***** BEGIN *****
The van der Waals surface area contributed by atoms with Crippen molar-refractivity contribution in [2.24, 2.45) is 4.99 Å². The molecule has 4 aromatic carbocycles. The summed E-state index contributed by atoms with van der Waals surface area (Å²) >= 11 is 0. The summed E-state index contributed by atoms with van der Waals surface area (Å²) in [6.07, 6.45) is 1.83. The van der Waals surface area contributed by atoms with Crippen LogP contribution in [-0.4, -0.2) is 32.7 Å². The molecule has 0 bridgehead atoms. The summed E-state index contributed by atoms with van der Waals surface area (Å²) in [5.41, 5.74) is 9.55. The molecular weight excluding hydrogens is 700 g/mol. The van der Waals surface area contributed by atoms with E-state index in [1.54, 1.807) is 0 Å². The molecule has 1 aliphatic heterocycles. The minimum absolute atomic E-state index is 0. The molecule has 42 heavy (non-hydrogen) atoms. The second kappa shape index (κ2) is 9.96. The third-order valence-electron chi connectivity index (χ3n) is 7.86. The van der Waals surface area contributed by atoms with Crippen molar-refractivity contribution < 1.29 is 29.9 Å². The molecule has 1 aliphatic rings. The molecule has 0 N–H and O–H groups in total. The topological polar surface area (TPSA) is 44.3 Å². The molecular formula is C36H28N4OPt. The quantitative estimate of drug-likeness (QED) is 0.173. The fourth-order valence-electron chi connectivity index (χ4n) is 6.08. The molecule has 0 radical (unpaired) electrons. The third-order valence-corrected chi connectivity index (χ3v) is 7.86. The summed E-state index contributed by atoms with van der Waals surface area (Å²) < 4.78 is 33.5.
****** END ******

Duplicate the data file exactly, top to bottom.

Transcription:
The van der Waals surface area contributed by atoms with Crippen molar-refractivity contribution in [2.24, 2.45) is 4.99 Å². The molecule has 4 aromatic carbocycles. The summed E-state index contributed by atoms with van der Waals surface area (Å²) >= 11 is 0. The summed E-state index contributed by atoms with van der Waals surface area (Å²) in [6.07, 6.45) is 1.83. The van der Waals surface area contributed by atoms with Crippen LogP contribution in [-0.4, -0.2) is 32.7 Å². The molecule has 0 bridgehead atoms. The summed E-state index contributed by atoms with van der Waals surface area (Å²) in [5.41, 5.74) is 9.55. The molecular weight excluding hydrogens is 700 g/mol. The van der Waals surface area contributed by atoms with E-state index in [1.54, 1.807) is 0 Å². The molecule has 1 aliphatic heterocycles. The minimum absolute atomic E-state index is 0. The molecule has 42 heavy (non-hydrogen) atoms. The second kappa shape index (κ2) is 9.96. The third-order valence-electron chi connectivity index (χ3n) is 7.86. The van der Waals surface area contributed by atoms with Crippen molar-refractivity contribution < 1.29 is 29.9 Å². The molecule has 1 aliphatic rings. The molecule has 0 N–H and O–H groups in total. The topological polar surface area (TPSA) is 44.3 Å². The molecular formula is C36H28N4OPt. The quantitative estimate of drug-likeness (QED) is 0.173. The fourth-order valence-electron chi connectivity index (χ4n) is 6.08. The molecule has 0 radical (unpaired) electrons. The third-order valence-corrected chi connectivity index (χ3v) is 7.86. The summed E-state index contributed by atoms with van der Waals surface area (Å²) < 4.78 is 33.5.